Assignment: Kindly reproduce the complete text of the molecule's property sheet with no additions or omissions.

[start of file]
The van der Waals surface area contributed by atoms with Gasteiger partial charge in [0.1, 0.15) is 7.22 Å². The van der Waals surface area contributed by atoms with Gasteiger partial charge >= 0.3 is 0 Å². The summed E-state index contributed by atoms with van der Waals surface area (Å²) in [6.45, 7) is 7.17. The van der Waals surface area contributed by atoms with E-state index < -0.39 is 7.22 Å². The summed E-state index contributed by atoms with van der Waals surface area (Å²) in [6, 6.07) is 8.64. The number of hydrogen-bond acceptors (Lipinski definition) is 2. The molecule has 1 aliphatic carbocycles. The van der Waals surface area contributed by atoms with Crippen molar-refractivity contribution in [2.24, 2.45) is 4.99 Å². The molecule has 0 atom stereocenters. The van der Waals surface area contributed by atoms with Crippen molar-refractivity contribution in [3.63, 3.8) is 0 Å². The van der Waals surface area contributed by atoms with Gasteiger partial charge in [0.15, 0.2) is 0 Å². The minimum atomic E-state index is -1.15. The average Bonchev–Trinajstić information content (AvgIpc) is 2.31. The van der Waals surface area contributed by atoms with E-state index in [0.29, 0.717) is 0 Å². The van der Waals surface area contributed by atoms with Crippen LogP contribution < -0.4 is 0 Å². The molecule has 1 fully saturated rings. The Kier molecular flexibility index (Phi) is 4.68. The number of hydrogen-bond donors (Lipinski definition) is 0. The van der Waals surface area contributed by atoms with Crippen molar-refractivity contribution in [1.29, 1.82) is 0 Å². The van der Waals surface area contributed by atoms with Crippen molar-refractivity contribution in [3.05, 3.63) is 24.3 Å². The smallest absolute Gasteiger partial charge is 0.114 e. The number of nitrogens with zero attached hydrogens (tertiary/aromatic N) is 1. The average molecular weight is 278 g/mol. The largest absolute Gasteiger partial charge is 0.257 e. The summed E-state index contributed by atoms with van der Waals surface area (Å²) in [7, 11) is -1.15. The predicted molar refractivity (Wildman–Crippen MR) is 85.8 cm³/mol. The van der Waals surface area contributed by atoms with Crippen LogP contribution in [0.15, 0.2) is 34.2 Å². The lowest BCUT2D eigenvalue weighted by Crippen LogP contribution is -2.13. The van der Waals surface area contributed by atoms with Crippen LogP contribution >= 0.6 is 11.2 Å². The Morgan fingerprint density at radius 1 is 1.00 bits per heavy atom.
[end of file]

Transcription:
The van der Waals surface area contributed by atoms with Gasteiger partial charge in [0.1, 0.15) is 7.22 Å². The van der Waals surface area contributed by atoms with Gasteiger partial charge >= 0.3 is 0 Å². The summed E-state index contributed by atoms with van der Waals surface area (Å²) in [6.45, 7) is 7.17. The van der Waals surface area contributed by atoms with E-state index < -0.39 is 7.22 Å². The summed E-state index contributed by atoms with van der Waals surface area (Å²) in [6, 6.07) is 8.64. The number of hydrogen-bond acceptors (Lipinski definition) is 2. The molecule has 1 aliphatic carbocycles. The van der Waals surface area contributed by atoms with Crippen molar-refractivity contribution in [2.24, 2.45) is 4.99 Å². The molecule has 0 atom stereocenters. The van der Waals surface area contributed by atoms with Crippen molar-refractivity contribution in [3.63, 3.8) is 0 Å². The van der Waals surface area contributed by atoms with Gasteiger partial charge in [0.15, 0.2) is 0 Å². The minimum atomic E-state index is -1.15. The average Bonchev–Trinajstić information content (AvgIpc) is 2.31. The van der Waals surface area contributed by atoms with E-state index in [0.29, 0.717) is 0 Å². The van der Waals surface area contributed by atoms with Crippen LogP contribution < -0.4 is 0 Å². The molecule has 1 fully saturated rings. The Kier molecular flexibility index (Phi) is 4.68. The number of hydrogen-bond donors (Lipinski definition) is 0. The van der Waals surface area contributed by atoms with Crippen molar-refractivity contribution in [1.29, 1.82) is 0 Å². The van der Waals surface area contributed by atoms with Crippen molar-refractivity contribution in [3.05, 3.63) is 24.3 Å². The smallest absolute Gasteiger partial charge is 0.114 e. The number of nitrogens with zero attached hydrogens (tertiary/aromatic N) is 1. The average molecular weight is 278 g/mol. The largest absolute Gasteiger partial charge is 0.257 e. The summed E-state index contributed by atoms with van der Waals surface area (Å²) in [7, 11) is -1.15. The predicted molar refractivity (Wildman–Crippen MR) is 85.8 cm³/mol. The van der Waals surface area contributed by atoms with Crippen LogP contribution in [0.15, 0.2) is 34.2 Å². The lowest BCUT2D eigenvalue weighted by Crippen LogP contribution is -2.13. The van der Waals surface area contributed by atoms with Crippen LogP contribution >= 0.6 is 11.2 Å². The Morgan fingerprint density at radius 1 is 1.00 bits per heavy atom.